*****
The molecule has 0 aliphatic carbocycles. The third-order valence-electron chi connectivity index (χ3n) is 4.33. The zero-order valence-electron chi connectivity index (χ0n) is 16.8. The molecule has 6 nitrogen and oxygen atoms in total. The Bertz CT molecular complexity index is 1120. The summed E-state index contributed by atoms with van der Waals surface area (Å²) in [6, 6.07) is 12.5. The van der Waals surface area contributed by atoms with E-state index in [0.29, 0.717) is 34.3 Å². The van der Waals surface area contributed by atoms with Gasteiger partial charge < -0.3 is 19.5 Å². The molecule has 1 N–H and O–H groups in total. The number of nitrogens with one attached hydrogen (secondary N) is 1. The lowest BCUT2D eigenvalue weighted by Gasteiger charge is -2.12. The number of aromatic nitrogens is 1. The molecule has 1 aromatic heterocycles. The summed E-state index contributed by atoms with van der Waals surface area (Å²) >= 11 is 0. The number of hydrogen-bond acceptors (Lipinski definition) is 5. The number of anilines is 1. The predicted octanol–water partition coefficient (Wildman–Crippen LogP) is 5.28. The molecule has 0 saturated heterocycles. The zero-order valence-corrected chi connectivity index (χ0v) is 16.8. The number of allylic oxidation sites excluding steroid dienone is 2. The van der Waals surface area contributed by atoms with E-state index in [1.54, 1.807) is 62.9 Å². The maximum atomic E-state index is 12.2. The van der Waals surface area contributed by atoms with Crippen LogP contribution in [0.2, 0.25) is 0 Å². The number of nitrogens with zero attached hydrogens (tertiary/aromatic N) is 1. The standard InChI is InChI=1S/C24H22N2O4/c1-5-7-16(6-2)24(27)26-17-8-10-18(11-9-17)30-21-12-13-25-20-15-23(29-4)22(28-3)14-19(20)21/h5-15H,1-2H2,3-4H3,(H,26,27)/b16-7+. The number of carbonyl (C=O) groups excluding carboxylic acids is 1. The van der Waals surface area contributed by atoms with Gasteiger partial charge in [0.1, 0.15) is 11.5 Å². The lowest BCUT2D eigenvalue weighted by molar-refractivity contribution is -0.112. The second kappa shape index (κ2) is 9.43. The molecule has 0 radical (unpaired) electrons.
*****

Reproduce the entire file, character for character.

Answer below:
The molecule has 0 aliphatic carbocycles. The third-order valence-electron chi connectivity index (χ3n) is 4.33. The zero-order valence-electron chi connectivity index (χ0n) is 16.8. The molecule has 6 nitrogen and oxygen atoms in total. The Bertz CT molecular complexity index is 1120. The summed E-state index contributed by atoms with van der Waals surface area (Å²) in [6, 6.07) is 12.5. The van der Waals surface area contributed by atoms with E-state index in [0.29, 0.717) is 34.3 Å². The van der Waals surface area contributed by atoms with Gasteiger partial charge < -0.3 is 19.5 Å². The molecule has 1 N–H and O–H groups in total. The number of nitrogens with one attached hydrogen (secondary N) is 1. The lowest BCUT2D eigenvalue weighted by Gasteiger charge is -2.12. The number of aromatic nitrogens is 1. The molecule has 1 aromatic heterocycles. The summed E-state index contributed by atoms with van der Waals surface area (Å²) >= 11 is 0. The number of hydrogen-bond acceptors (Lipinski definition) is 5. The number of anilines is 1. The predicted octanol–water partition coefficient (Wildman–Crippen LogP) is 5.28. The molecule has 0 saturated heterocycles. The zero-order valence-corrected chi connectivity index (χ0v) is 16.8. The number of allylic oxidation sites excluding steroid dienone is 2. The van der Waals surface area contributed by atoms with E-state index in [1.54, 1.807) is 62.9 Å². The maximum atomic E-state index is 12.2. The van der Waals surface area contributed by atoms with Crippen LogP contribution in [0.2, 0.25) is 0 Å². The number of nitrogens with zero attached hydrogens (tertiary/aromatic N) is 1. The standard InChI is InChI=1S/C24H22N2O4/c1-5-7-16(6-2)24(27)26-17-8-10-18(11-9-17)30-21-12-13-25-20-15-23(29-4)22(28-3)14-19(20)21/h5-15H,1-2H2,3-4H3,(H,26,27)/b16-7+. The number of carbonyl (C=O) groups excluding carboxylic acids is 1. The van der Waals surface area contributed by atoms with Gasteiger partial charge in [0.1, 0.15) is 11.5 Å². The lowest BCUT2D eigenvalue weighted by molar-refractivity contribution is -0.112. The second kappa shape index (κ2) is 9.43. The molecule has 0 radical (unpaired) electrons.